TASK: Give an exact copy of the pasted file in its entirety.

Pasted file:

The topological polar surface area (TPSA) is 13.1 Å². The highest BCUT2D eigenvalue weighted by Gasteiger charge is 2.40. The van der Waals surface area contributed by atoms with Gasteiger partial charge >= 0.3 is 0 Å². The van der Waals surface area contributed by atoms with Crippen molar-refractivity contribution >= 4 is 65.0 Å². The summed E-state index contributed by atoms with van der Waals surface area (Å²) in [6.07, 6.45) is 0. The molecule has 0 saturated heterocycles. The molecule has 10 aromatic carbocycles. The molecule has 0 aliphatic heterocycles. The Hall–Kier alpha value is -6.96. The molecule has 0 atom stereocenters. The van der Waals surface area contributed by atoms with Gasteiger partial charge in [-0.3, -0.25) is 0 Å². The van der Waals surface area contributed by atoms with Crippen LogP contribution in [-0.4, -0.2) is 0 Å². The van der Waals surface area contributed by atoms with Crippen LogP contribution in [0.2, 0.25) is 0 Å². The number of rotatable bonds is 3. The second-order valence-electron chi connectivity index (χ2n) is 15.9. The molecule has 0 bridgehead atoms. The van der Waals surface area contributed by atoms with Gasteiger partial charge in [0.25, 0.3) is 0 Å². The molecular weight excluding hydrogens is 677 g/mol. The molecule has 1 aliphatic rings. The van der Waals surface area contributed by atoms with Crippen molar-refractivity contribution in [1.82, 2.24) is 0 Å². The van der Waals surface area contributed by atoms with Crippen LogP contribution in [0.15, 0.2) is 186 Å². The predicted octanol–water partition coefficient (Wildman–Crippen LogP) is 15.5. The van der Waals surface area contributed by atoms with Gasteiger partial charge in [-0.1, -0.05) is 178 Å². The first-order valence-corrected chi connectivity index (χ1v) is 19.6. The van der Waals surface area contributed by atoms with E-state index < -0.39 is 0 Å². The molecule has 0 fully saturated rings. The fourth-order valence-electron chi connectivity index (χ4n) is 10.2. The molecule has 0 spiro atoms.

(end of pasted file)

The topological polar surface area (TPSA) is 13.1 Å². The highest BCUT2D eigenvalue weighted by Gasteiger charge is 2.40. The van der Waals surface area contributed by atoms with Gasteiger partial charge >= 0.3 is 0 Å². The van der Waals surface area contributed by atoms with Crippen molar-refractivity contribution >= 4 is 65.0 Å². The summed E-state index contributed by atoms with van der Waals surface area (Å²) in [6.07, 6.45) is 0. The molecule has 0 saturated heterocycles. The molecule has 10 aromatic carbocycles. The molecule has 0 aliphatic heterocycles. The Hall–Kier alpha value is -6.96. The molecule has 0 atom stereocenters. The van der Waals surface area contributed by atoms with Gasteiger partial charge in [-0.3, -0.25) is 0 Å². The van der Waals surface area contributed by atoms with Crippen LogP contribution in [-0.4, -0.2) is 0 Å². The van der Waals surface area contributed by atoms with Crippen LogP contribution in [0.2, 0.25) is 0 Å². The number of rotatable bonds is 3. The second-order valence-electron chi connectivity index (χ2n) is 15.9. The molecule has 0 bridgehead atoms. The van der Waals surface area contributed by atoms with Gasteiger partial charge in [0.25, 0.3) is 0 Å². The molecular weight excluding hydrogens is 677 g/mol. The molecule has 1 aliphatic rings. The van der Waals surface area contributed by atoms with Crippen molar-refractivity contribution in [1.82, 2.24) is 0 Å². The van der Waals surface area contributed by atoms with Crippen LogP contribution in [0.15, 0.2) is 186 Å². The predicted octanol–water partition coefficient (Wildman–Crippen LogP) is 15.5. The van der Waals surface area contributed by atoms with Gasteiger partial charge in [-0.1, -0.05) is 178 Å². The first-order valence-corrected chi connectivity index (χ1v) is 19.6. The van der Waals surface area contributed by atoms with E-state index < -0.39 is 0 Å². The molecule has 0 fully saturated rings. The fourth-order valence-electron chi connectivity index (χ4n) is 10.2. The molecule has 0 spiro atoms.